1)Unconfessed sin: There are more verses in the Bible saying that God will not answer prayers than there are verses that say He will, and one of the chief categories of verses that deal with unanswered prayer concerns sin. 2) Wrong motives: James spoke of this when he said, “When you ask, you do not receive, because you ask with wrong motives, that you may spend what you get on your pleasures” (James 4:3). 3) Laziness: It is said of Elijah that he prayed “earnestly” that it would not rain and that it did not rain for three and a half years (James 5:17). Prayer was a serious business with him. One reason our prayers are not answered is that we are not really serious about them. 4) We are too busy: Sometimes we are too busy to pray “earnestly.” If we are too busy to pray, what we are really saying is that we consider the things we are doing to be more important than praying. Idols in the heart: Is an idol keeping you from having prayers answered? Is that idol a person, a boyfriend, a girlfriend, a wife, a husband, your children, is it your job, your lifestyle, your social position, your worldly reputation, your image of yourself, and are you determined above all else to be “successful”? To place anything ahead of God is idolatry! 6) Stinginess in our giving: If you do not give to the needy, God will not give to you when you ask Him for something (see Prov. 21:13). 7) Unbelief: The greatest cause of failure in our prayer, and the area in which we most need to be changed, is unbelief. If we do not believe God’s Word unquestioningly, why should we get what we pray for? Is it any surprise that our prayers are unanswered?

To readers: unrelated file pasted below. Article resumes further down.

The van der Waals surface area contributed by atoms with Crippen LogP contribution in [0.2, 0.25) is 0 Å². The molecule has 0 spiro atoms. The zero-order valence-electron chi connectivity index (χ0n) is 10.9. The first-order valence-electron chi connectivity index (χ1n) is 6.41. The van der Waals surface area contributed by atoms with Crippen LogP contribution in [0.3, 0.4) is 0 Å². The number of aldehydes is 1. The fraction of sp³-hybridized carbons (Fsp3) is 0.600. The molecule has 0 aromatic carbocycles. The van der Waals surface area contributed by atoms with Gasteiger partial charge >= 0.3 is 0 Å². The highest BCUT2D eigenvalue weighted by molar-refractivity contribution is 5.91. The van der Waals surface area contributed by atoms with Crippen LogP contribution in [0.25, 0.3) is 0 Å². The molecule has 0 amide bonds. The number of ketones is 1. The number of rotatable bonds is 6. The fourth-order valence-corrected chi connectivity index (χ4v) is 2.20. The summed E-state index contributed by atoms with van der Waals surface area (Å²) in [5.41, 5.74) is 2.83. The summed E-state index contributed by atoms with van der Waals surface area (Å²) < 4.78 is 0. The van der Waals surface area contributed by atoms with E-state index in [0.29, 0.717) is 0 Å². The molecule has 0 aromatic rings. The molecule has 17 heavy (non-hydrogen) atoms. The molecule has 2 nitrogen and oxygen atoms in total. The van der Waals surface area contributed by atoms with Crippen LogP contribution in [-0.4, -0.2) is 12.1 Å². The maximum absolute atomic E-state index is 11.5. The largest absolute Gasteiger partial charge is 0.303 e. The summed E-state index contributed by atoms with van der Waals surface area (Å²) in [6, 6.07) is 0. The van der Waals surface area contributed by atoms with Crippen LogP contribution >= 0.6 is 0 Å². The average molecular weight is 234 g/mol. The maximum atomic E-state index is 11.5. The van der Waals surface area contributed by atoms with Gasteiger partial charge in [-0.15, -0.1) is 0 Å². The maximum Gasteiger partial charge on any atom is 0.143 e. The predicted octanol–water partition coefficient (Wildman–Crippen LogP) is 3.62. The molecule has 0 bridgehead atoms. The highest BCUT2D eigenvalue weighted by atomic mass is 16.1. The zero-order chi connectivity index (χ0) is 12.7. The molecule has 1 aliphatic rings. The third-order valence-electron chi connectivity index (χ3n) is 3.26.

Here you are someone who has been praying earnestly for something for a long time and has not had an answer. As we have seen, there are numerous reasons why a positive answer may be delayed, all the way from spiritual warfare in the heavenlies to our sin or unbelief. What are to do? Should you keep on battering the brass doors of heaven with ineffectual petitions? Or should you accept God’s rejection? Should you quit praying? The answer is in Jesus’ parable of the importunate widow, which Luke tells and teaches us that we “should always pray and not give up” (Luke 18:1). Prayer may change us. It may change history. But whatever the case, we must keep on praying! Paul kept praying, and he got to Rome eventually.
Romans 1:13 Reflection Questions:
How do you feel when your prayers go unanswered?
Have you ever realized that your prayers of being answered positively were being delayed? If so how did you respond?
Why do you think you prayers are not being answered?